Hit and (a lot of) Miss: President Duterte’s Final SONA


Photo Courtesy of PCOO

PRESIDENT RODRIGO Duterte, as enshrined in the constitution, is obligated to report the accomplishments, lay out plans for the coming year, and suggest immediate legislation to the Congress. 

This particular State of the Nation Address (SONA) was expected by the people to be the president’s swan song which would untie the knots of his marred track record. It appears that the outcome has brewed different reactions. 

The speech, according to Atty. Michael Henry Yusingco of the Ateneo School of Government, painted a narrative that was designed for the president’s followers.

Speaking to an audience of 300 people, mostly his friends and allies, it is not impossible for the president to “feel relaxed enough to speak from the gut,” Yusingco noted. 

Economic turnaround

Pulse Asia’s survey revealed that Filipinos were mostly expecting that the president would cover issues concerning generating jobs, economic recovery, and the pandemic response. 

University of Santo Tomas Business Economics Chairperson Asst. Prof. Eric Pasquin pointed out that the Philippines is one of the fastest growing economies in Asia but it was hampered by the health crisis. 

“[I]ts debilitating effect towards human capital’s health and businesses’ operations has led the economy to a negative 11.5 percent GDP in the third quarter of 2020,” Pasquin said.

Citing the Universal Health Care Law, Build Build Build, Free Tertiary Education, and Rice Tariffication Law, Pasquin deemed these as the highest points of the SONA and as the lasting legacy that would propel the economy beyond the pandemic.

Contrary to Pasquin, Partido Manggagawa Spokesman Wilson Fortaleza expressed his dismay because of the absence of concrete strategy to combat the pandemic and recession in the speech.

“From the point of [view of] workers who have suffered through the failed [Covid-19] response and were betrayed by the promise to end Endo, there was really no high point to the [almost] 3-hour long SONA,” Fortaleza told The Flame.

UST Economics program chairperson Assoc. Prof. Carlos L. Manapat also told The Flame that he was meaning to hear about the issue of “endo” or end of contract among the labor force. 

Fortaleza  together with the Nagkaisa! Labor Coalition calls for the government to heed the call for jobs, social amelioration, vaccines, human rights and sovereignty. He underscored that the focus of the SONA should have been laying out an effective plan to circumvent these issues.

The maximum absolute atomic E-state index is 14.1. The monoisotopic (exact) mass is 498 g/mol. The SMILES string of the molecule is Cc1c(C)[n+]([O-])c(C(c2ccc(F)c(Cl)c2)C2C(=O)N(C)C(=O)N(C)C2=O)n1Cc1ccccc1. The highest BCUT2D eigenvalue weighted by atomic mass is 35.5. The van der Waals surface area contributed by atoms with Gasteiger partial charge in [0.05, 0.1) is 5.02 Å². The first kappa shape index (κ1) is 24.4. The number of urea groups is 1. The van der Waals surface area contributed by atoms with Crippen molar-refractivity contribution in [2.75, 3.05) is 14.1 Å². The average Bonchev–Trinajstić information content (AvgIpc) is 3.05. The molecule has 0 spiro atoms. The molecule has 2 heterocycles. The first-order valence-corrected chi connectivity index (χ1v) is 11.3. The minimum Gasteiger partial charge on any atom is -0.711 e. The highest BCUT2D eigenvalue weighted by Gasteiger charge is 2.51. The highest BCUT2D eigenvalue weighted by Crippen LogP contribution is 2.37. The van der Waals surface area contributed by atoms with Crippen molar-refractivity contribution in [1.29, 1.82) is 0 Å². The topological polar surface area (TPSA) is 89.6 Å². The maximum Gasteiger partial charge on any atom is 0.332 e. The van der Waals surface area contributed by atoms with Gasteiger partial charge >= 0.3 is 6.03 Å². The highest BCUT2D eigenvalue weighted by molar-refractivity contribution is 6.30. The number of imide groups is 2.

It can be remembered that Duterte promised to put an end to endo in 2016 but vetoed the Security of Tenure bill in 2019, which left the labor force hanging. Contractualization of workers ballooned during the pandemic as businesses are left with no choice but to shut down their operations.

Pandemic response: shots in the dark

Then-Special Adviser to the National Task Force on Covid-19 Dr. Anthony “Tony” Leachon regarded the discussion of the pandemic response as one of the lowest points on the SONA.

“[T]he Covid-19 pandemic response lacks a road map and clear direction on what he will do from this day on up to December 2021 which is the actual timeline for the herd immunity of the National Capital Region,” Leachon told The Flame.

However, he gave a caveat that for the sake of fairness, the performance during the new normal should be assessed separately with the pre-pandemic because it will dilute the achievements of the first 4 years. 

With the threat of the more aggressive Covid-19 Delta Variant, President Duterte may be forced to impose lockdowns if cases will surge.  

Leachon stressed the importance of the travel ban to prevent the entry of  Covid-19 variants and cites the cases of Indonesia and India to show how dangerous this strain is.

He also emphasized that the country lacks a metric of success whether the courses taken incites improvement or not, saying: “The main problem of the government is that they do not have a national scorecard or a dashboard.”

His main equation for economic recovery are the combined efforts of testing, tracing, and vaccination that will lead to herd immunity, which the president missed to manifest in his speech.